Two patients, two diseases, markedly different access to treatment.
Thank you for talking about psychiatric illnesses. Like diabetes, cancer and cardiac illnesses, psychiatric illness also needs the attention it deserves.
SSRIs are notorious for killing libido and causing PSSD - Post-SSRI Sexual Dysfunction. This risk benefit ratio is not thoroughly considered by a lot of patients who are starting therapy.
Not only that, but the doctor would probably be encouraged to give BT the SSRI too, even though he asked for the stimulant, and the stimulant can be more effective at treating the ADHD burnout than the antidepressant will be
I think we have to distinguish between what is optimal care and what we do to accelerate access to treatment and/or remove barriers to care.
In my opinion, we would ideally have all patients for attention deficit disorder AND depression see a therapist and a psychiatrist. Unfortunately, the reality (among other issues) is there's not enough providers and delaying care is a problem, too. We can make it easier to get treatment quick while keeping the goal in mind of still getting the patient to optimal care.
Also, while stimulants are very clearly effective in the short-term, we need to ask if they are the best solution for patients to take for decades?* The first kids who grew up on stimulants are just starting to reach ages when hypertension and heart problems often develop. We'll see how that goes.
Many patients end up taking stimulants to cover every waking hour of every day. Even when medication is necessary, we should aim for as little as is needed. Instead of using therapy just to determine that stimulants are needed, why not continue it? Use it to help patients develop other ways to improve instead of just continually raising the dose. Help patients figure out what times it is truly needed and when they can manage without. People with ADD/ADHD don't need to be forced to fit into a box. We can have them use meds sometimes, while still finding school programs, activities, and jobs where they won't constantly require stimulants.
With all the drug shortages, I've seen the difference between patients on ADD meds versus others. In the pharmacy, we've been constantly fielding calls from patients and their doctors trying to find Adderall. Some patients have paid $600 to buy brand name that their insurance doesn't cover. This isn't happening with the shortages for antibiotics or Ozempic for Diabetes.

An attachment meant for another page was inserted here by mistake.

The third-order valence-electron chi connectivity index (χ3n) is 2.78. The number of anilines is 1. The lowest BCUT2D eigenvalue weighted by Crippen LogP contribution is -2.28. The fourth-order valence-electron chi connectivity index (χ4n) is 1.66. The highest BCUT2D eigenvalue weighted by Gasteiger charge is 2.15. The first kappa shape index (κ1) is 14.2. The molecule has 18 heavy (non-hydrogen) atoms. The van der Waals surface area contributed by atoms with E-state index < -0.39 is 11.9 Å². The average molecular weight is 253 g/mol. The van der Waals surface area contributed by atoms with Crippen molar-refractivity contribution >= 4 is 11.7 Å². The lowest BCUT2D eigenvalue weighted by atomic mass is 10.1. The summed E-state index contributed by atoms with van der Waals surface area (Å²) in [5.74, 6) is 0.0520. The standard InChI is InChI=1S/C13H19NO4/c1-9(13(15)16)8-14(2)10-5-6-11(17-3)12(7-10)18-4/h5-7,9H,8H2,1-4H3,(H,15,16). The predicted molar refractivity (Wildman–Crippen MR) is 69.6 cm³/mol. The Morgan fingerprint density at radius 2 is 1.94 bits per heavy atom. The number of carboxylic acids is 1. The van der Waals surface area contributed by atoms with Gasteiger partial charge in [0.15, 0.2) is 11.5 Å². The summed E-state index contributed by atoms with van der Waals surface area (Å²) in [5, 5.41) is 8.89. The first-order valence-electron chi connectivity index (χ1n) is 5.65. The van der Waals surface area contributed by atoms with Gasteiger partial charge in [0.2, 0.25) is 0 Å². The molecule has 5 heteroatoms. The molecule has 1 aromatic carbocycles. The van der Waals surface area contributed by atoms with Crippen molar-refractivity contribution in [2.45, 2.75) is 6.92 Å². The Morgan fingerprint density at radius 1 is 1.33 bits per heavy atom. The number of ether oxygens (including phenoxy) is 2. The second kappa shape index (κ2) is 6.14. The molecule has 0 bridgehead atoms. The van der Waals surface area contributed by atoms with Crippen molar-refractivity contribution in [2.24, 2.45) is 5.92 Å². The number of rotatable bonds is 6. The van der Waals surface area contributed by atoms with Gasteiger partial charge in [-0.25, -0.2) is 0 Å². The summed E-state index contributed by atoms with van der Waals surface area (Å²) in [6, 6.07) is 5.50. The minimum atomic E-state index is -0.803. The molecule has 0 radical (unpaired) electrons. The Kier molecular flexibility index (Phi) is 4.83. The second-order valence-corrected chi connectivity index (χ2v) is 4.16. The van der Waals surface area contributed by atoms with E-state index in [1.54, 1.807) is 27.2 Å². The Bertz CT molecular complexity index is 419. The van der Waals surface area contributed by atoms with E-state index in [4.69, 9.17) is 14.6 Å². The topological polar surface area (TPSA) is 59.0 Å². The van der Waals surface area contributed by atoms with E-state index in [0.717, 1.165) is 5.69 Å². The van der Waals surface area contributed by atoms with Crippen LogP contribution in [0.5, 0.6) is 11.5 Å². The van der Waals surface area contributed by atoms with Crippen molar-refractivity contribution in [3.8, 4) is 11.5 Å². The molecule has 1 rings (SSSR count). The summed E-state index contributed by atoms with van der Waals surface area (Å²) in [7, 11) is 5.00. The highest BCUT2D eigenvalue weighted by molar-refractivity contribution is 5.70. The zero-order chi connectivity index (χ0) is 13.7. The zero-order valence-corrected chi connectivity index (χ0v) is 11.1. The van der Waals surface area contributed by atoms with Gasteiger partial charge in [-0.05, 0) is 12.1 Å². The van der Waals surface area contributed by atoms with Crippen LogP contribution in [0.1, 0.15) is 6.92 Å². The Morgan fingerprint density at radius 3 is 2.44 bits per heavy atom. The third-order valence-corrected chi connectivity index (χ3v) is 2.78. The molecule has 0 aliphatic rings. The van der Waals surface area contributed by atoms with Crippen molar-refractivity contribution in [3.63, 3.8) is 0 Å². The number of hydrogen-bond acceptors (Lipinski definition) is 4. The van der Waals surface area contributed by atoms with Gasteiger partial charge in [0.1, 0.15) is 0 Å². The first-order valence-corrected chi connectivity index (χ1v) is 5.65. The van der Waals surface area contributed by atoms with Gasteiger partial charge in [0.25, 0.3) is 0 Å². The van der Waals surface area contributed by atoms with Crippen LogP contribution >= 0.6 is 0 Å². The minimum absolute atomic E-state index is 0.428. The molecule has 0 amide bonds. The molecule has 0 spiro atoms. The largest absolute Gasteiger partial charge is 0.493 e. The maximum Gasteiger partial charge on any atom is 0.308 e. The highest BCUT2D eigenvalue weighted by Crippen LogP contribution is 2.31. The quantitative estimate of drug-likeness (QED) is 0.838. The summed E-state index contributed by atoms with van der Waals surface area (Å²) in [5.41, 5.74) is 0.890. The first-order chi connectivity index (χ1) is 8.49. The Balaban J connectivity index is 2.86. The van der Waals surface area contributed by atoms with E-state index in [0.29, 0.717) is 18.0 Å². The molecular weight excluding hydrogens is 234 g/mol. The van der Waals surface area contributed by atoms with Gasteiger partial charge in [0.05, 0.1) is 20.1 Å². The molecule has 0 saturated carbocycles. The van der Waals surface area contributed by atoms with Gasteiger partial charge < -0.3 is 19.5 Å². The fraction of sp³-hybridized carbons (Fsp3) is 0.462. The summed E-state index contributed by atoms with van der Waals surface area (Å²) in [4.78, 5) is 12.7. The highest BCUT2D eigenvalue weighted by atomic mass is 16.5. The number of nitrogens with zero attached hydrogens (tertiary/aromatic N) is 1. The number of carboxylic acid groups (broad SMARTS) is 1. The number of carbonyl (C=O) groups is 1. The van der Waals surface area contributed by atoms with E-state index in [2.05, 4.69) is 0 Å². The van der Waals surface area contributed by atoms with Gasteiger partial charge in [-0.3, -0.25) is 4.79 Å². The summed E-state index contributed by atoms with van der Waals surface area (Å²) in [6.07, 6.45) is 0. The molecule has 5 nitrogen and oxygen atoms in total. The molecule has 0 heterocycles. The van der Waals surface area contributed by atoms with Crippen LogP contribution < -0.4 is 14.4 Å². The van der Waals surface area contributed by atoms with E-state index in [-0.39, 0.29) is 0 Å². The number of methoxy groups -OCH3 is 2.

Its not an issue of threat to life or health, its not addiction or physical dependence. They've been given only one solution and have no idea how to function without it. I've tried suggesting rationing it some so it can last longer and not end up with none later on, but it's a foreign concept.
*This is a problem with many drugs, although for some the risk vs benefits analysis is easier to judge. Although even then, we shouldn't make assumptions, we need more follow-up. For example, recommendations for aspirin have been overturned after recent studies showed the benefits of low dose aspirin forprimary prevention are not high enough to outweigh the risk of GI bleeds.
The massive spike in px of pills to make us feel better or make us focus easier (the data is not all that great for the former) should make us concerned. Our minds are direct extensions of the society we live in. One gets reminded of the “soma” drug in brave new world.
It was alarming during my undergrad days how many of my classmates were using off label adderral or how easily they could get the drug. It was clear the issue was that their dopamine circuits were rewired completely around tik tok, instagram, Snapchat, YouTube, sat night parties, porn, texting, you name it. The young mind is being onslaught w stimuli that the brain’s reward system will always prefer over a lecture.
"Depression is potentially fatal, while attentional issues are not likely to be...
Doctors are used to treating suffering but uncomfortable using drugs for 'enhancing performance.'"